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Misleading Statistics

Let me tell you about the perfect investment offer. Each week you will receive a share recommendation from a fund manager, telling you whether the stock’s price will rise or fall over the next week. After ten weeks, if all the recommendations are proved right, then you should be more than willing to hand over your money for investment. After all, there will be just a one-in-a-thousand chance that the result is down to luck.

Alas, this is a well-known scam. The promoter sends out 100,000 e-mails, picking a stock at random. Half the recipients are told that the stock will rise; half that it will fall. ...

This is a problem that has dogged scientists across many disciplines. There is a natural bias in favour of reporting statistically significant results—that a drug cures a disease, for example, or that a chemical causes cancer. Such results are more likely to be published in academic journals and to make the newspaper headlines. But when other scientists try to replicate the results, the link disappears because the initial result was a random outlier. The debunking studies, naturally, tend to be less well reported.

- False Hope, Economist, Feb. 21, 2015, http://www.economist.com/news/finance-and-economics/21644202-most-trading-strategies-are-not-tested-rigorously-enough-false-hope


Do the drugs work? After all, regardless of the theory, that is the practical question. In his spare, remarkably engrossing book, The Emperor’s New Drugs, Kirsch describes his fifteen-year scientific quest to answer that question about antidepressants. When he began his work in 1995, his main interest was in the effects of placebos. To study them, he and a colleague reviewed thirty-eight published clinical trials that compared various treatments for depression with placebos, or compared psychotherapy with no treatment. Most such trials last for six to eight weeks, and during that time, patients tend to improve somewhat even without any treatment. But Kirsch found that placebos were three times as effective as no treatment. That didn’t particularly surprise him. What did surprise him was the fact that antidepressants were only marginally better than placebos. As judged by scales used to measure depression, placebos were 75 percent as effective as antidepressants. Kirsch then decided to repeat his study by examining a more complete and standardized data set.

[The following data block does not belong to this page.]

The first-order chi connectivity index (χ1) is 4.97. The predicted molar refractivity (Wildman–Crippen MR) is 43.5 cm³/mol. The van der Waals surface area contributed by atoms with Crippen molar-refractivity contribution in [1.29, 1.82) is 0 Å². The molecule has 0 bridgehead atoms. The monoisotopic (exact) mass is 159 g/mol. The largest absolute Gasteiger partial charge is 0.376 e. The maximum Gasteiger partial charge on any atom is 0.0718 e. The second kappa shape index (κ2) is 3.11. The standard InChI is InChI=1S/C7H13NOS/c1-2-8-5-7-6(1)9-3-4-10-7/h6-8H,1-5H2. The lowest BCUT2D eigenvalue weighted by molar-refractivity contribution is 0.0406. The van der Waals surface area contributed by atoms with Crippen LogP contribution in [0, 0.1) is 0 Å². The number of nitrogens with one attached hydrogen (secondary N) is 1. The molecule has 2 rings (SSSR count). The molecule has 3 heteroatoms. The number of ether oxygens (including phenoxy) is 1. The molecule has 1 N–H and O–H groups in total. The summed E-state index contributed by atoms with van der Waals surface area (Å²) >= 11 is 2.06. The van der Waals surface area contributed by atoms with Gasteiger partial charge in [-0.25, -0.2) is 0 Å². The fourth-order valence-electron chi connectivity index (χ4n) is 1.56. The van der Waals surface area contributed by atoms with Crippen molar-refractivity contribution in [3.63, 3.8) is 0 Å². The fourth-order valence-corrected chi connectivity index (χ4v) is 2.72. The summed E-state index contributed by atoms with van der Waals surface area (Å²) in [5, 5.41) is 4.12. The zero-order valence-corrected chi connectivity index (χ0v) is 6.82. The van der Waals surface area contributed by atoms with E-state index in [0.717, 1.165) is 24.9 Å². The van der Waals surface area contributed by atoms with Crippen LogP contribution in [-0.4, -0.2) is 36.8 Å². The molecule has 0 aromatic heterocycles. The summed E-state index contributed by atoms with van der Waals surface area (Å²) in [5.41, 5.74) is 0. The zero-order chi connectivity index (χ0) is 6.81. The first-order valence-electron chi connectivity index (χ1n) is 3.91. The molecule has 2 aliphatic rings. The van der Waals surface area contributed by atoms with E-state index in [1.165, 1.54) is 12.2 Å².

The data he used were obtained from the US Food and Drug Administration (FDA) instead of the published literature. When drug companies seek approval from the FDA to market a new drug, they must submit to the agency all clinical trials they have sponsored. The trials are usually double-blind and placebo-controlled, that is, the participating patients are randomly assigned to either drug or placebo, and neither they nor their doctors know which they have been assigned. The patients are told only that they will receive an active drug or a placebo, and they are also told of any side effects they might experience. If two trials show that the drug is more effective than a placebo, the drug is generally approved. But companies may sponsor as many trials as they like, most of which could be negative—that is, fail to show effectiveness. All they need is two positive ones. (The results of trials of the same drug can differ for many reasons, including the way the trial is designed and conducted, its size, and the types of patients studied.)